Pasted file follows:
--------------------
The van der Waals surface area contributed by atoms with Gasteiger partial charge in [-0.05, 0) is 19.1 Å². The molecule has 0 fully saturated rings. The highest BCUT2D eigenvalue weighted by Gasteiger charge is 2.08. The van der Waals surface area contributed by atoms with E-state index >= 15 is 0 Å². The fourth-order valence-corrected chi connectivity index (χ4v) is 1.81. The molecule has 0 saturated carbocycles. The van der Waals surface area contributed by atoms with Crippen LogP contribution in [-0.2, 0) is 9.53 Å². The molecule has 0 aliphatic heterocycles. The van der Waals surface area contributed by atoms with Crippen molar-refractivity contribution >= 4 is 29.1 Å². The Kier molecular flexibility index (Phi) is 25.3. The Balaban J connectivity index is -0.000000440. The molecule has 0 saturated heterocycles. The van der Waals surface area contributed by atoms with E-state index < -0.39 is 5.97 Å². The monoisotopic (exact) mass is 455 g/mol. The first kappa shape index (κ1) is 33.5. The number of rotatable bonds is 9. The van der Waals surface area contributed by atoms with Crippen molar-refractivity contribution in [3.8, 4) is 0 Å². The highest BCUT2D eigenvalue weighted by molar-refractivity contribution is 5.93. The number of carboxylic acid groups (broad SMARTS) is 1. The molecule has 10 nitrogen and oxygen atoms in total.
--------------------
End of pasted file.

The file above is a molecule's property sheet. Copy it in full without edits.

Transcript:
The van der Waals surface area contributed by atoms with Gasteiger partial charge in [-0.05, 0) is 19.1 Å². The molecule has 0 fully saturated rings. The highest BCUT2D eigenvalue weighted by Gasteiger charge is 2.08. The van der Waals surface area contributed by atoms with E-state index >= 15 is 0 Å². The fourth-order valence-corrected chi connectivity index (χ4v) is 1.81. The molecule has 0 saturated carbocycles. The van der Waals surface area contributed by atoms with Crippen LogP contribution in [-0.2, 0) is 9.53 Å². The molecule has 0 aliphatic heterocycles. The van der Waals surface area contributed by atoms with Crippen molar-refractivity contribution >= 4 is 29.1 Å². The Kier molecular flexibility index (Phi) is 25.3. The Balaban J connectivity index is -0.000000440. The molecule has 0 saturated heterocycles. The van der Waals surface area contributed by atoms with E-state index < -0.39 is 5.97 Å². The monoisotopic (exact) mass is 455 g/mol. The first kappa shape index (κ1) is 33.5. The number of rotatable bonds is 9. The van der Waals surface area contributed by atoms with Crippen molar-refractivity contribution in [3.8, 4) is 0 Å². The highest BCUT2D eigenvalue weighted by molar-refractivity contribution is 5.93. The number of carboxylic acid groups (broad SMARTS) is 1. The molecule has 10 nitrogen and oxygen atoms in total.